PORTLAND — Oregon State University President Ed Ray used his annual State of the University address to highlight OSU's growing presence in Portland and around the state while urging his audience to help address the "crisis of inequity" that keeps low-income students from obtaining a college diploma.
Speaking to an estimated 800 people at the Oregon Convention Center, Ray talked up OSU's plans to take over the second floor of the Meier & Frank Building, a historic landmark overlooking Pioneer Courthouse Square in the heart of downtown Portland.
Set to open in August, Ray said the university's new Portland headquarters "will serve as the centerpiece for a regional hub-and-spoke system" that includes the Food Innovation Center in the Pearl District; College of Pharmacy programs that partner with Oregon Health & Science University on the South Waterfront; Extension Service offerings in Multnomah, Clackamas and Washington counties; and a College of Veterinary Medicine collaboration with the Oregon Humane Society, among other initiatives.
In addition, he said the university plans to unveil some new hybrid graduate and undergraduate online programs in business, cybersecurity, and human development and family sciences, starting this fall.
Ray also touted the university's capital construction plans.
At OSU's main campus in Corvallis, work has begun on the $79.5 million Forest Science Complex, an anonymous $25 million donation is fueling the push for a $60 million arts and education complex and a $50 million gift from an alumnus — the largest donation in university history — is bankrolling an expansion and upgrade of the College of Veterinary Medicine.
The university recently reached a deal to expand the OSU-Cascades campus in Bend from 46 acres to 128 acres, and it also has solidified its plans to build a new classroom and laboratory building at the Hatfield Marine Science Center in Newport (although the building's location in a tsunami zone remains controversial).
Ray talked about OSU's Student Success Initiative, which aims to raise first-year retention rates to 90 percent and six-year graduation rates to 70 percent.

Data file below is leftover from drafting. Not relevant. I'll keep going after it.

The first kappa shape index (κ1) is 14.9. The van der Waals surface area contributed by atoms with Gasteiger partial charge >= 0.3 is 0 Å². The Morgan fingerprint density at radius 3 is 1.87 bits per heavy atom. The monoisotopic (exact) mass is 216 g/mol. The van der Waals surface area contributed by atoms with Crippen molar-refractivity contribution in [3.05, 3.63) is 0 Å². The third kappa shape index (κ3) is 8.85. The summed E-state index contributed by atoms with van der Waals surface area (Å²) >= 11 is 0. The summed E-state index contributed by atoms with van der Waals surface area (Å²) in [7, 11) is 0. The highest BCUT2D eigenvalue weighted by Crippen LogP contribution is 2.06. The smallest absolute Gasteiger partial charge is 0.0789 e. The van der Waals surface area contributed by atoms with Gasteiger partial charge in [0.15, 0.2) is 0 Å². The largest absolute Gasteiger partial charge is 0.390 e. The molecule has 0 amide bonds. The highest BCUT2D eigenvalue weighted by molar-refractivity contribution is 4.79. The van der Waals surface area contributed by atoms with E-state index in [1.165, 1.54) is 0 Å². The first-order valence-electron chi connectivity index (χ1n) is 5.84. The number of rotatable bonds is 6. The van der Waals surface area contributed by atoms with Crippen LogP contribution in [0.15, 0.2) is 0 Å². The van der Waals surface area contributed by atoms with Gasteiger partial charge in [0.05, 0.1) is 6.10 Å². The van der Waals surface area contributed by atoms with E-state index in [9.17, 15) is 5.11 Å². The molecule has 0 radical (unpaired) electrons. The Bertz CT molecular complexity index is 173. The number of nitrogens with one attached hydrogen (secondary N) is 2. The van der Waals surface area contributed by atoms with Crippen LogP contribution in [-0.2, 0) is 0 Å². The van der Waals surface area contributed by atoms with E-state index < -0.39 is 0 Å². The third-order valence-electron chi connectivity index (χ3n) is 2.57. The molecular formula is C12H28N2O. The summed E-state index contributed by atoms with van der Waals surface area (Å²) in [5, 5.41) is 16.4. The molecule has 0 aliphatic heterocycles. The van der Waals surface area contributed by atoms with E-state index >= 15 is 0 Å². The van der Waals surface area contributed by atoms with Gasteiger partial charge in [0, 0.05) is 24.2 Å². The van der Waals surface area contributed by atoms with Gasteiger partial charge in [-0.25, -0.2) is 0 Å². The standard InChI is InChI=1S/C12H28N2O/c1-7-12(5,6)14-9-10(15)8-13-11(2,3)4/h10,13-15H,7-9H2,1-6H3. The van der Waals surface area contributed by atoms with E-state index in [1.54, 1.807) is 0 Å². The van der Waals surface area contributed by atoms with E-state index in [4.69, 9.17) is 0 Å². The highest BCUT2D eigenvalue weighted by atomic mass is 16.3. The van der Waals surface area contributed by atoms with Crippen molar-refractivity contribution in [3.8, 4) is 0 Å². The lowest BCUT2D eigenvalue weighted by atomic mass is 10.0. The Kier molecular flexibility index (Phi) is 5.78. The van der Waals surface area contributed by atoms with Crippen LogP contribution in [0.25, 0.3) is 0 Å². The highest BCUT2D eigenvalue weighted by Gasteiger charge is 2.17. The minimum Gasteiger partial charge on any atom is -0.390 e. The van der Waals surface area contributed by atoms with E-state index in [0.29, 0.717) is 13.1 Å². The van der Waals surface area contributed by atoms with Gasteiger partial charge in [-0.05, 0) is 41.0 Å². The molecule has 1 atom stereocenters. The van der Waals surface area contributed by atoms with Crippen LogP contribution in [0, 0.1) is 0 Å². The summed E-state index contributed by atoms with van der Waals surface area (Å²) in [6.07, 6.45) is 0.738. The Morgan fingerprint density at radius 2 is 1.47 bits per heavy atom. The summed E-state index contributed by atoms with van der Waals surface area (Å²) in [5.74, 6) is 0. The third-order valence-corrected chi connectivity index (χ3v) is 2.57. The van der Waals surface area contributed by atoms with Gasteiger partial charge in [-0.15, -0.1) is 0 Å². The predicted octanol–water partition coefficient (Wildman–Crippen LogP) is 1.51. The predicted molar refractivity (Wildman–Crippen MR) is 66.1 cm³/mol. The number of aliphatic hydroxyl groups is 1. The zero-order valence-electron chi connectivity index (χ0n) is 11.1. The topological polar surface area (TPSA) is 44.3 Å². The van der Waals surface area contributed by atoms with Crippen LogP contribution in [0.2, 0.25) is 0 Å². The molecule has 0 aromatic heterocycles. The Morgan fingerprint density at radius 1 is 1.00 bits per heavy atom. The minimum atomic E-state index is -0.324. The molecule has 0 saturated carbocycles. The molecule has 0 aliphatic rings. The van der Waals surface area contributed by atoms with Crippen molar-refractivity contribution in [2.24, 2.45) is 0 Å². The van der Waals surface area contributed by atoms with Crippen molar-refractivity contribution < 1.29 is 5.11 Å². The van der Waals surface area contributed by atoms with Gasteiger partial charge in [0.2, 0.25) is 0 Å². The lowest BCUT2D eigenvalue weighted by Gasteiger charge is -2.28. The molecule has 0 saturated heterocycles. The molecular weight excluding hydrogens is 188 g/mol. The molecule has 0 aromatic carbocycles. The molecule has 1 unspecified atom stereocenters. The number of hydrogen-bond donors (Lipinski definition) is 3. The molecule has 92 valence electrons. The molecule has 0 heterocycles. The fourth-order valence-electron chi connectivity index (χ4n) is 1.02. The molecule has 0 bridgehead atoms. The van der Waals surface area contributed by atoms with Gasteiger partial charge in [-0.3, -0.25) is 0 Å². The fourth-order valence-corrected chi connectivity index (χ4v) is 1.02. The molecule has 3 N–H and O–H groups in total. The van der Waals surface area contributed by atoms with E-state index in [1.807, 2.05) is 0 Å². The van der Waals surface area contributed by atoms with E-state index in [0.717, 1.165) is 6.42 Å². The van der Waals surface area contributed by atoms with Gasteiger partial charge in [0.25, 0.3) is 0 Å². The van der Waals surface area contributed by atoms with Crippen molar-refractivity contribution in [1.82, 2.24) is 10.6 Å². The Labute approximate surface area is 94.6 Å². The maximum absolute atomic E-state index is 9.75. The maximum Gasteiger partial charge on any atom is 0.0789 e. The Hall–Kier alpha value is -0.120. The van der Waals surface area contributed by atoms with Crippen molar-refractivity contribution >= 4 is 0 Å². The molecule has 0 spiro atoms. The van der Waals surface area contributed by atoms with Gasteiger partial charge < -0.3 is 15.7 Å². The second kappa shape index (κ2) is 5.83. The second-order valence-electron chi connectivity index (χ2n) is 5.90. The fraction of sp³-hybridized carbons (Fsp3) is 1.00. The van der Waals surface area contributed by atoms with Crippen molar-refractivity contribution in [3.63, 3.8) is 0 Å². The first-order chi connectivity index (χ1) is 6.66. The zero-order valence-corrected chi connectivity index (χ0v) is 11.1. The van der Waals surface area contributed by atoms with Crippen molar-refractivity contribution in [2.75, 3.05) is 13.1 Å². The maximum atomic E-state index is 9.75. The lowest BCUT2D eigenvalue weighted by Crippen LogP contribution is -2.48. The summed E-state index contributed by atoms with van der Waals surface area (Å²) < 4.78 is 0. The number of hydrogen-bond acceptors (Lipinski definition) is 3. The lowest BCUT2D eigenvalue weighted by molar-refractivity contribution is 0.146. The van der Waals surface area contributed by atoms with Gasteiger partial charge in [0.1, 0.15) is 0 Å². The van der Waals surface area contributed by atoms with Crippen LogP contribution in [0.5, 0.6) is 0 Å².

He said the OSU Foundation has raised $79 million toward a $150 million goal for scholarships and programs to support the effort, doubling the university's resources in this area.
As a sign of progress, he noted that OSU increased its graduates with financial need by 400 last year and that 43 percent of degree-earners graduated with no debt, well above the national average of 32 percent. Those who took out loans to finance their education had an average debt load of about $25,000, compared with the national average of $30,100.
Ray touched on a number of highlights from the past year, including successful seasons for the baseball and women's basketball teams, the return of Jonathan Smith to lead the football program and the addition of an OSU-created pigment to the Crayola crayon pantheon: bluetiful.
"You had to see the look on my 10-year-old granddaughter's face when I told her that was an Oregon State University crayon in her crayon box," Ray told the audience.
He also bragged a bit about the high marks given OSU programs such as the College of Forestry and the marine studies program, ranked No. 2 and 3 in the world; the College of Agricultural Sciences, rated No. 10 in the country; the robotics program, ranked fourth nationally; and the university's online undergraduate offerings, ranked No. 6 in the U.S.
Ray wrapped up by returning to a theme that has become a regular feature of his annual State of the University address: the widening gulf in higher education between the haves and have-nots in this country.
Since 1970, Ray noted, the number of people from the highest income bracket graduating from college has jumped from 44 percent to 85 percent. For Americans in the lowest bracket, the numbers have risen from 6 percent to just 9 percent in that same span.
"That is absolutely shameful," Ray said. "We have literally doubled the educational attainment gap based solely on income distribution, and higher education institutions are complicit in the worsening income inequality across America."
Noting that tuition now accounts for two-thirds of the cost of a college education, he called on the Legislature to reverse years-long declines in state funding for higher ed.
"We must work with state leaders to make college students and their future a priority," he said.
During a brief question-and-answer session following his speech, Ray addressed a concern raised by a student about white nationalist activity on the Corvallis campus. Andrew Joseph Oswalt, a doctoral candidate and student government representative at OSU, is facing hate crime charges in connection with an off-campus incident last June in which racist bumper stickers were pasted on a number of cars.
"It's ignorant, stupid stuff, and we need to push back," Ray said.
But he also cautioned against any sort of reaction that would stifle freedom of expression on campus.
"The way you deal with hateful, vile speech is not to intrude on freedom of speech. A lot of people died to preserve this right ... but you have free speech, too," Ray said.
"I would much rather have an alternative event than to have students shouting down or engaging in violence with some dope who wandered onto campus."